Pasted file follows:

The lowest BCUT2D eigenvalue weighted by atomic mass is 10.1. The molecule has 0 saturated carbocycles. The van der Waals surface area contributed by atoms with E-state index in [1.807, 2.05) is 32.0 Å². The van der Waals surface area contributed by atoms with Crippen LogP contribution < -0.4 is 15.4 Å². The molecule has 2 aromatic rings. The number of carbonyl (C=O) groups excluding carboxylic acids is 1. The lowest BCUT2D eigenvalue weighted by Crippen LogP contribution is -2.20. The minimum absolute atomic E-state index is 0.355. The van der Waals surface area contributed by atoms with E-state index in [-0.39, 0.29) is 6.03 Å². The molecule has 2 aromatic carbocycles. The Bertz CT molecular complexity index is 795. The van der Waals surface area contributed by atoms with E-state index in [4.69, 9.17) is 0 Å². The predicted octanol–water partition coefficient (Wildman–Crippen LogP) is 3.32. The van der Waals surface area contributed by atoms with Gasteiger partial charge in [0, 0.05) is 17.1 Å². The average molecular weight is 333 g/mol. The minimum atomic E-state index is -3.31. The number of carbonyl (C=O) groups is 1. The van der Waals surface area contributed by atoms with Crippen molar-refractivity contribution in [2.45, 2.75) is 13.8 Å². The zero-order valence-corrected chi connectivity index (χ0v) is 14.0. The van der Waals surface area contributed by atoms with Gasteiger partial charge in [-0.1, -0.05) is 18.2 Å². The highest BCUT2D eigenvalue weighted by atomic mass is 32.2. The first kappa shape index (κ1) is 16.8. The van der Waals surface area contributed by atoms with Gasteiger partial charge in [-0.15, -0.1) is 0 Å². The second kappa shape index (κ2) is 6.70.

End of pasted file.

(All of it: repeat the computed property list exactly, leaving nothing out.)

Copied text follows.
The lowest BCUT2D eigenvalue weighted by atomic mass is 10.1. The molecule has 0 saturated carbocycles. The van der Waals surface area contributed by atoms with E-state index in [1.807, 2.05) is 32.0 Å². The van der Waals surface area contributed by atoms with Crippen LogP contribution < -0.4 is 15.4 Å². The molecule has 2 aromatic rings. The number of carbonyl (C=O) groups excluding carboxylic acids is 1. The lowest BCUT2D eigenvalue weighted by Crippen LogP contribution is -2.20. The minimum absolute atomic E-state index is 0.355. The van der Waals surface area contributed by atoms with E-state index in [-0.39, 0.29) is 6.03 Å². The molecule has 2 aromatic carbocycles. The Bertz CT molecular complexity index is 795. The van der Waals surface area contributed by atoms with E-state index in [4.69, 9.17) is 0 Å². The predicted octanol–water partition coefficient (Wildman–Crippen LogP) is 3.32. The van der Waals surface area contributed by atoms with Gasteiger partial charge in [0, 0.05) is 17.1 Å². The average molecular weight is 333 g/mol. The minimum atomic E-state index is -3.31. The number of carbonyl (C=O) groups is 1. The van der Waals surface area contributed by atoms with Crippen molar-refractivity contribution in [2.45, 2.75) is 13.8 Å². The zero-order valence-corrected chi connectivity index (χ0v) is 14.0. The van der Waals surface area contributed by atoms with Gasteiger partial charge in [-0.1, -0.05) is 18.2 Å². The highest BCUT2D eigenvalue weighted by atomic mass is 32.2. The first kappa shape index (κ1) is 16.8. The van der Waals surface area contributed by atoms with Gasteiger partial charge in [-0.15, -0.1) is 0 Å². The second kappa shape index (κ2) is 6.70.